Sacramento resident Terris McMahan Grimes has just published her first mystery novel, "Somebody Else's Child" (Onyx, $4.99), and her second in this fun new series is due out in January.
Grimes is the president of the newly formed Sacramento chapter of Sisters in Crime. Both Grimes and the vice president (Jackie Turner) of SinC Sacramento are published authors - a good sign for a group that aims to promote women mystery writers. Grimes has a Web page that can be accessed at http://www.vme.net/dvm/sister-sleuth/.
"Somebody Else's Child" is blurbed as being refreshingly different and original and it is both of those things - the world of mystery fiction has been waiting for Theresa Galloway (her nickname is T), a size 16 state worker with a sense of humor, a feisty mom, and a strong desire to create order out of chaos. T's character has a lot in common with Grimes, her creator.
"The novel deals with cultural clashes between T's middle-class urban background and her mother's rural, agrarian background; T's proper upbringing versus street culture; and conflicting cultural values about family and career that all working women face," says Grimes.
"I chose to write a mystery because I love the genre and my favorite writers at the time weren't writing them fast enough. I started out reading cozies and moved on to the hard-boiled guys and eventually settled on the smart women. Theresa Galloway is a smart and sassy women but unlike many of the smart women characters she is not a loner. She's very much connected with a husband, children, an aging parent and a demanding job. She's not fighting the bottle, fending off commitments, or so fiercely independent that she needs no one. With all her conflicting commitments, she's juggling eggs...and she's not real good at it."
The novel is about a black working woman, T, and her family, including her mother who doesn't live with the Galloways but lives nearby in Oak Park. The mother is something of a busybody who insists that T get involved when a neighbor is killed in a drive-by shooting and the dead woman's grandchild goes missing.
"My mother and I have a very close relationship," says Grimes. "Mother in the novel is based on my own mother to a certain extent. Both have similar backgrounds and both are prone to the same outrageous statements. I didn't really settle on my protagonists, mother and Theresa, until I was going through some therapy and started talking about some of the conflicts I was having with my mother. After a while I realized that I had some good material, so I stopped therapy and started writing.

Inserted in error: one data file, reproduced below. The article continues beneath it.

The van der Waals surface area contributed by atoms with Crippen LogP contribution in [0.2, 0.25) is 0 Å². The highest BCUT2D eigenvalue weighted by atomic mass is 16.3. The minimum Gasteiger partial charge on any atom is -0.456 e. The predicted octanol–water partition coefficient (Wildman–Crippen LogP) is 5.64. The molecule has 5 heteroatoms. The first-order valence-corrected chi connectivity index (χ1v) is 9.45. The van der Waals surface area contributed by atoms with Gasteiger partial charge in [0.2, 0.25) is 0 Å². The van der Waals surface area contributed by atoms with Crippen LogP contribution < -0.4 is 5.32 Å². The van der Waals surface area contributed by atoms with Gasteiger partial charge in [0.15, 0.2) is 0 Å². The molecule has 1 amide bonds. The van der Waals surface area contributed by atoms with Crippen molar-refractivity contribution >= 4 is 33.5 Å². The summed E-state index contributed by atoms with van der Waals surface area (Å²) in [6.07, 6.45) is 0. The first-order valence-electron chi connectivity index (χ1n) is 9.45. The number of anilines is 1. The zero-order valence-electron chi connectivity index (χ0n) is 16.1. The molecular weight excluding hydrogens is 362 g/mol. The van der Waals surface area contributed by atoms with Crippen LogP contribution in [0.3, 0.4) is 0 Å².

"Although this is my first publication I've always thought of myself as a writer. I simply did a very long apprenticeship. My mother played a big role in my becoming a writer. She's always loved to read and I grew up finding joy in the printed page. My mother also had a peculiar way of purchasing books -- she bought used books by the box. It didn't matter what the subject matter was, if it was a book she bought it. I was better read than the average student by the time I reached high school," Grimes added.
"Neither of my parents were able to go beyond the third grade in school in Arkansas where they grew up. My parents moved to California when I was 4 years old expressly for the purpose of taking advantage of the free education. Besides that I, their oldest child, seemed a bit delicate to pick cotton. They were afraid that I would starve to death if I stayed in Arkansas."
The move to California paid off. Grimes went to high school in Oakland and graduated from California State University, Chico with a bachelor's degree in English. She worked as a feature writer for the Sacramento Observer, an African-American weekly, for the first year after graduating from Chico and then went to work for the state.
"I've worked for the state of California for approximately 20 years," she said. The past 14 years have been spent at the state Department of Water Resources. Grimes is married and has two children, Jared, who attends Elk Grove Elementary Montessori and Mariam who is a freshman at Spelman College in Atlanta.
Grimes says early response to "Somebody Else's Child" has been great. "I've received e-mail from all over the country praising it -- working women really relate," she said. The second novel in the Theresa Galloway series, "Blood Will Tell," is due out in January.
A Synopsis of Somebody Else's Child